• When doing your poultry chores during the quarantine period, perform chores of your own birds first before interacting with newly introduced birds. Use proper biosecurity measures between different bird groups.

Suggestions when buying equipment at a swap

  • Thoroughly inspect the equipment before purchase.
  • When transporting the equipment, bag it in a large plastic bag or keep it separate from birds and people.
  • Upon arrival at your farm, keep all equipment out of the barn or facilities where birds are kept. Before using the equipment, use a brush to wash all equipment with soap and water. If a pressure washer is available, use it on the equipment. Remove all manure or any build up of matter from the equipment. After washing, thoroughly disinfect the equipment with a 5% bleach solution or use a farm disinfectant according to the label instructions. Allow the equipment to air dry.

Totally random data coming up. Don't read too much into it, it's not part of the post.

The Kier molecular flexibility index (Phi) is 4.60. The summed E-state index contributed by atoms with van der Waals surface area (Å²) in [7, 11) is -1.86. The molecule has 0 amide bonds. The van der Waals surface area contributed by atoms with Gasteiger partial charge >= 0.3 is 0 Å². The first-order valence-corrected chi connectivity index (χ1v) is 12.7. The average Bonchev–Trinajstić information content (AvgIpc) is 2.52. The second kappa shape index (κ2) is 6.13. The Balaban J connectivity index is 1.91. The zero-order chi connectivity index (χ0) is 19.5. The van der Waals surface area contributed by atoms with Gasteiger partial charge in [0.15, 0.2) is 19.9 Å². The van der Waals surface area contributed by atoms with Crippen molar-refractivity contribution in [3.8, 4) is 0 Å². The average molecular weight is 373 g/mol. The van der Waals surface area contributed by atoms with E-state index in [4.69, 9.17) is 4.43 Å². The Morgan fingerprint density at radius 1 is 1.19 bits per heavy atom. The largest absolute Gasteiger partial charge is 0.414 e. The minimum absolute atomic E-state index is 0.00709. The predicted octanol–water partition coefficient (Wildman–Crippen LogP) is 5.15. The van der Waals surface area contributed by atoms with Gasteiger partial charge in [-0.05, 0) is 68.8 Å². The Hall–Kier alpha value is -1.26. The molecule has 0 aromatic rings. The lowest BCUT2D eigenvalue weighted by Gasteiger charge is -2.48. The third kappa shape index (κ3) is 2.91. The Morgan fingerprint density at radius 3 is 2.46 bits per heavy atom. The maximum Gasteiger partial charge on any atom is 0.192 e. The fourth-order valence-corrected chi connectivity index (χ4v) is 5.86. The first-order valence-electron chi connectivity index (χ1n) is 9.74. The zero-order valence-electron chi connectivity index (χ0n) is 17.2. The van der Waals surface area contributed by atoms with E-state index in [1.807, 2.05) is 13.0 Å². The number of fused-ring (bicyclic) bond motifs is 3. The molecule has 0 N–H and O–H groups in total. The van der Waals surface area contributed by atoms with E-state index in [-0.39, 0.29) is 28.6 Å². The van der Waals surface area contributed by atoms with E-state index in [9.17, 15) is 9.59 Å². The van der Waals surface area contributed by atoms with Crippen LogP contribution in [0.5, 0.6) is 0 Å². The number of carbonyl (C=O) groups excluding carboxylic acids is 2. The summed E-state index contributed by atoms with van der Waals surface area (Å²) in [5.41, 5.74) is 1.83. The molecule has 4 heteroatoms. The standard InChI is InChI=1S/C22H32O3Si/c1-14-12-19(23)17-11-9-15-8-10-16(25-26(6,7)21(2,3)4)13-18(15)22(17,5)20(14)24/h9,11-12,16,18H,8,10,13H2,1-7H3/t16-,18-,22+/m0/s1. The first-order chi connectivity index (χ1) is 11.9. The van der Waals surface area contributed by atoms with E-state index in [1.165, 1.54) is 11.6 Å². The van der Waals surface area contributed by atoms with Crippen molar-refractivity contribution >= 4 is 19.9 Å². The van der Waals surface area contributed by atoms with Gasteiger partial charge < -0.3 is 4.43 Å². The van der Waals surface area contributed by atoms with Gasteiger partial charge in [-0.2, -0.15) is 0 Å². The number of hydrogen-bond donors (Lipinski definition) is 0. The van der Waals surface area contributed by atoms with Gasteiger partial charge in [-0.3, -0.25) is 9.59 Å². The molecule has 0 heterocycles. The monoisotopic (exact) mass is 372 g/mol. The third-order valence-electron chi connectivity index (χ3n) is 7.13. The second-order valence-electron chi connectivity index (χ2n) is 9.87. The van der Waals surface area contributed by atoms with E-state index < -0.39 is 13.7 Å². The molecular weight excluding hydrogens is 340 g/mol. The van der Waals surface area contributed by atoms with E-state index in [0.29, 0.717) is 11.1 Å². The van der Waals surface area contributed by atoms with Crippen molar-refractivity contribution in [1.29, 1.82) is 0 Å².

Reviewed by Extension Poultry Specialists, Dr. Paul Patterson, Pennsylvania State University and Dr. Jacqueline Jacob, University of Kentucky, and Anne Lichtenwalner, DVM Ph.D., of the University of Maine.

Northeast SARE: Sustainable Agriculture Research & Education logo

This project was supported by Northeast SARE of the USDA National Institute of Food and Agriculture (NIFA), Project number: ENE14-131.

Information in this publication is provided purely for educational purposes. No responsibility is assumed for any problems associated with the use of products or services mentioned. No endorsement of products or companies is intended, nor is criticism of unnamed products or companies implied.